These new fuels are very carbon rich. Burning that carbon produces lots of energy, but at the same time it also produces what is becoming a very dangerous byproduct: carbon dioxide, otherwise known as CO2. That CO2 goes straight into the atmosphere. How much? In 2007 alone, with our modern energy needs, it is estimated that we humans released into the atmosphere 29,321,302,000 (that’s 29 billion!) metric tons (Wikipedia), or almost 60 trillion pounds of CO2. Let me emphasize: that’s for only one year!
Let’s be clear. The issue is not that carbon dioxide is dangerous to our health the way other pollutants like smog or lead or mercury are. It’s not. CO2 has been in the atmosphere for billions of years and we inhale a little of it with every breath. The danger lies in how CO2 interacts with heat and light.
Here are two key facts. First, CO2 is transparent to light coming from the sun but acts as a partial blanket to heat trying to escape the earth. Second, when light is absorbed by dark objects, the energy of that light gets converted to heat energy which tries to radiate out into space. If we add more CO2 to the atmosphere, it’s like wrapping the earth in a thicker blanket, making the overall average of the earth’s temperature go up. With the right amount of CO2 we have a planet with just the right average temperature and balance for life – too much CO2 and the planet gets out of balance. This can produce very serious problems, including big changes in the earth’s climate.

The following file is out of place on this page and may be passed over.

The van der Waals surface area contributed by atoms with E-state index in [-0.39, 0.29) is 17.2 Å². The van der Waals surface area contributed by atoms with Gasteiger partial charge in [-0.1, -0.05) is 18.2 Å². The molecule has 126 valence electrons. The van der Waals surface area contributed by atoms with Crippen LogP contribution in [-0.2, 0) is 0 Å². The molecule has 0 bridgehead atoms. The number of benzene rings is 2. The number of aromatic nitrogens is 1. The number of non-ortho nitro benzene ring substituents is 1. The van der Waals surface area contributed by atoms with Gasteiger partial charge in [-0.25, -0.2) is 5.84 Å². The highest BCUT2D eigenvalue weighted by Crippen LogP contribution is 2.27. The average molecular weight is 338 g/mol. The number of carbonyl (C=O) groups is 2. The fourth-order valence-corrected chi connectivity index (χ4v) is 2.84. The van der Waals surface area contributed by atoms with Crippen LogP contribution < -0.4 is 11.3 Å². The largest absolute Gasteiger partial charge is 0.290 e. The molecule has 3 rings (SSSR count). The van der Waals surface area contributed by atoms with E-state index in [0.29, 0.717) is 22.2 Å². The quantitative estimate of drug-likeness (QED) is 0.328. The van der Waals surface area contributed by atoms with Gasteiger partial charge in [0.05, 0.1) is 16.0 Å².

For an extreme example of what carbon dioxide can do, see Venus Greenhouse Effect by Fraser Cain. Here’s an edited excerpt: “The atmosphere of Venus is made up almost completely of carbon dioxide, with traces of nitrogen…. Scientists think that Venus used to be more similar to Earth, with lower temperatures and even liquid water on the surface of the planet. At some point, billions of years ago, the planet started to heat up. [Now, because of its dense blanket of CO2,] the average temperature on Venus is 864 degrees Fahrenheit.” This is hot enough to melt lead!
For my suggestions on what to do about all this, stay tuned.